Earlier this year I reviewed Jon Sprunk’s 2010 debut novel, Shadow’s Son. While I very much enjoyed it, my review was less than glowing. I felt some things were sacrificed to the novel’s breakneck pace and that Caim, Spunk’s protagonist, was a little too one-dimensional. In a not so stunning development, Shadow’s Lure corrects many of these deficiencies and in so doing demonstrates tremendous growth in Sprunk’s craft.
Without spoiling too much of what went on in the first novel, Lure picks up right where Son left off. Caim (what?! the main character survives? no way!) leaves his home in Othir behind, heading north to discover the truth behind the murder of his parents and his power over the shadow. He leaves Josey behind, now Empress of the Nimean Empire, to consolidate her power.
The nature of the two stories, which could be read completely separate from one another, blunt the pace that was such a hallmark of Sprunk’s debut. Much of the slowdown (never slowness) is affected by much more extensive character development and world building, an almost always welcome and, in this case, necessary inclusion. That lack of frenetic energy shouldn’t be taken to mean it’s inferior. Quite the opposite. In taking his time to build the narrative, Sprunk has written a different kind of novel that succeeds because of what it doesn’t have, almost as much as because of what it does (Yes, that was an awkward sentence, screw it).
Lure is divided primarily into three points of view – Josey, Caim, and Kit. While Sprunk occasionally dips into other characters, it’s these three who comprise the bulk of the narrative. He separates them from one another in the novel’s early stages, providing him the opportunity to drill down to a level that the structure of the first novel never allowed him to.
Josey’s point of view is very political in nature, subject to plots and machinations of factions within the Empire. Through her, the world is capably fleshed out without resorting to information dumps or poorly concealed exposition. Similarly, Kit becomes the defacto spelunker who delves into the Shadow, revealing the world behind the world that is only tangentially touched on prior (for fans of Kit she gets significant page time). In contrast, Caim’s sections remain highly kinetic, often going from fight to fight. Moments of rest in between allow him to develop into a textured character and not a simple archetype.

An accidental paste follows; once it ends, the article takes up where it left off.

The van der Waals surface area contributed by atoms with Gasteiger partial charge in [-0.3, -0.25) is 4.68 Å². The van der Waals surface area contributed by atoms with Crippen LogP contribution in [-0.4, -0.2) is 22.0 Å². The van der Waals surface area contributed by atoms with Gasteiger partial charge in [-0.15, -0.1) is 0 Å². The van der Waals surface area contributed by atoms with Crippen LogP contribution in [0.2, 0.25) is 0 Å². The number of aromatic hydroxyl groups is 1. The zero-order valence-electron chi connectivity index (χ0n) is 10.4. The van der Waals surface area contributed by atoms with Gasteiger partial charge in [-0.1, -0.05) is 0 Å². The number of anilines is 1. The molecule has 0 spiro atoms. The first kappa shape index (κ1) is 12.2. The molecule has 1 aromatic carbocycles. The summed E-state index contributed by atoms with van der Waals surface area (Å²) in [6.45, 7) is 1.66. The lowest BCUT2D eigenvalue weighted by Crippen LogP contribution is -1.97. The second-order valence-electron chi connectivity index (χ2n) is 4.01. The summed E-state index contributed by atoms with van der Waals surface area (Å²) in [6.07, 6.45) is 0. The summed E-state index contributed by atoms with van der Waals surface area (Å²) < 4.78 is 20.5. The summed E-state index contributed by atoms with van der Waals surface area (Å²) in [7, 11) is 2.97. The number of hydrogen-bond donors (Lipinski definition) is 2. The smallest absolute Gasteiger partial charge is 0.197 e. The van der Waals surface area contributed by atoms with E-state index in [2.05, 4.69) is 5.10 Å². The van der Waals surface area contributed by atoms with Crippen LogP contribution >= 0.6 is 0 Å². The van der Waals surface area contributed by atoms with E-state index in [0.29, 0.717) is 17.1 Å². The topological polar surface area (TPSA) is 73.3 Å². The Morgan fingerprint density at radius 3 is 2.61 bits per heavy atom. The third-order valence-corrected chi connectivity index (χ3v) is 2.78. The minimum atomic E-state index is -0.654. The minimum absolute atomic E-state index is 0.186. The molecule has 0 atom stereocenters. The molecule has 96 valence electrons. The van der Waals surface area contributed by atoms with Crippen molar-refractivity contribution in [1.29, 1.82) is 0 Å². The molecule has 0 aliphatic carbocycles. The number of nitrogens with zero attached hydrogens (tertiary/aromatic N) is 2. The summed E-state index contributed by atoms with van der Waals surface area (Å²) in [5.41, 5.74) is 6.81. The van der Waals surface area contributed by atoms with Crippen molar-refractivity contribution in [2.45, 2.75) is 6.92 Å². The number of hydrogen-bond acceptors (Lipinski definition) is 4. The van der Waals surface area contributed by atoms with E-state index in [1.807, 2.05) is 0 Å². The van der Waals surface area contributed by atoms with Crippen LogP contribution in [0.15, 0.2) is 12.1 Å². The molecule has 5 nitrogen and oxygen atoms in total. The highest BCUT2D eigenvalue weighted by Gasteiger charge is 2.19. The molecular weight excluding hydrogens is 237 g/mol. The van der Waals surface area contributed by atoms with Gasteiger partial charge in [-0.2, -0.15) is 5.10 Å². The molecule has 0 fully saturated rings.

Of course, it should be no surprise that Sprunk continues to shine in his depiction of action sequences. Sure, they compelled a raised eyebrow of disbelief from time to time, but they always left me with a crystal clear picture in my mind of how Caim whipped his opponent(s) – something that other writers (Weeks) in this sub-genre can struggle with. By novel’s end, the relentless action connects with the determined expansion of world and character, making Lure a much more complete novel than its predecessor.
There are some hiccups though. Things are on occasion too neat and black and white. At one point there’s an attack on Josey where a single bite would kill (or seriously incapacitate) her. Despite the creature being wrapped around her, she somehow manages to avoid such a fate. Sprunk uses the annoying trick of handicapping his protagonist with wound after festering wound. Someday, I would very much enjoy an author letting his protagonist face the final battle at 100%. The series’s villain is inherently evil and I never felt that her actions were righteous even from her perspective – something that modern fantasy has become very adept at doing. Mostly these are small quibbles and Sprunk tells such a capable story that none of them remotely imperiled my enjoyment of the novel.
While elements remain decidedly couched in a common, and arguably overused, motif, the Shadow Saga remains a worthy addition to the fantasy Rolodex. Once completed, Sprunk’s trilogy will go on the shelf right next to the Night Angel Trilogy where it will compete for the hearts of assassin lovers for years to come. For fans of Brent Weeks, Brandon Sanderson, and to some degree Joe Abercrombie and Scott Lynch, this is a series that shouldn’t be missed. Shadow’s Master, the third and final volume in the series, is already one of my most looked forward to titles of early 2012.
How to participate:
ONE additional entry may be had by doing the following: